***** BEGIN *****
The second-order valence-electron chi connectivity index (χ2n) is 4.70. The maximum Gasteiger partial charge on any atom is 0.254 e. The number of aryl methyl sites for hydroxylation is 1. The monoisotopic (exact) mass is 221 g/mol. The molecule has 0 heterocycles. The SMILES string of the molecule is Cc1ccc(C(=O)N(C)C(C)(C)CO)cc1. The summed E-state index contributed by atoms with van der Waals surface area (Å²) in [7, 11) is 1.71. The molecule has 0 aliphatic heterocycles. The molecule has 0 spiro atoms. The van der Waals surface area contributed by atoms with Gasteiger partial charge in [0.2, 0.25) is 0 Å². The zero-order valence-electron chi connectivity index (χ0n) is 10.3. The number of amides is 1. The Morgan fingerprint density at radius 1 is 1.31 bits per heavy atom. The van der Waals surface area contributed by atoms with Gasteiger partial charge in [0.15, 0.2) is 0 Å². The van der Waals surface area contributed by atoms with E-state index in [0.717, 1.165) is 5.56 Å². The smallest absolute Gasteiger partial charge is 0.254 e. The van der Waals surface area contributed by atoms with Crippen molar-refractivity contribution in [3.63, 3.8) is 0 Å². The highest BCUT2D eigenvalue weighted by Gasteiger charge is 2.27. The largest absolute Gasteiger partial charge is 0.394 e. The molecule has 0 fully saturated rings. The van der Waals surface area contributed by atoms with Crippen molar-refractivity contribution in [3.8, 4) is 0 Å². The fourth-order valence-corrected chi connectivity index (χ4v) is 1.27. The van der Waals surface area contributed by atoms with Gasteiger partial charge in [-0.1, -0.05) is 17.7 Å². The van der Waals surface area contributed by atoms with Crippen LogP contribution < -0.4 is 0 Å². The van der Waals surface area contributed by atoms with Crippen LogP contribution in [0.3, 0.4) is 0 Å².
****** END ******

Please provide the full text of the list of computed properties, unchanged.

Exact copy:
The second-order valence-electron chi connectivity index (χ2n) is 4.70. The maximum Gasteiger partial charge on any atom is 0.254 e. The number of aryl methyl sites for hydroxylation is 1. The monoisotopic (exact) mass is 221 g/mol. The molecule has 0 heterocycles. The SMILES string of the molecule is Cc1ccc(C(=O)N(C)C(C)(C)CO)cc1. The summed E-state index contributed by atoms with van der Waals surface area (Å²) in [7, 11) is 1.71. The molecule has 0 aliphatic heterocycles. The molecule has 0 spiro atoms. The van der Waals surface area contributed by atoms with Gasteiger partial charge in [0.2, 0.25) is 0 Å². The zero-order valence-electron chi connectivity index (χ0n) is 10.3. The number of amides is 1. The Morgan fingerprint density at radius 1 is 1.31 bits per heavy atom. The van der Waals surface area contributed by atoms with Gasteiger partial charge in [0.15, 0.2) is 0 Å². The van der Waals surface area contributed by atoms with E-state index in [0.717, 1.165) is 5.56 Å². The smallest absolute Gasteiger partial charge is 0.254 e. The van der Waals surface area contributed by atoms with Crippen molar-refractivity contribution in [3.63, 3.8) is 0 Å². The highest BCUT2D eigenvalue weighted by Gasteiger charge is 2.27. The largest absolute Gasteiger partial charge is 0.394 e. The molecule has 0 fully saturated rings. The van der Waals surface area contributed by atoms with Crippen molar-refractivity contribution in [3.8, 4) is 0 Å². The fourth-order valence-corrected chi connectivity index (χ4v) is 1.27. The van der Waals surface area contributed by atoms with Gasteiger partial charge in [-0.1, -0.05) is 17.7 Å². The van der Waals surface area contributed by atoms with Crippen LogP contribution < -0.4 is 0 Å². The van der Waals surface area contributed by atoms with Crippen LogP contribution in [0.3, 0.4) is 0 Å².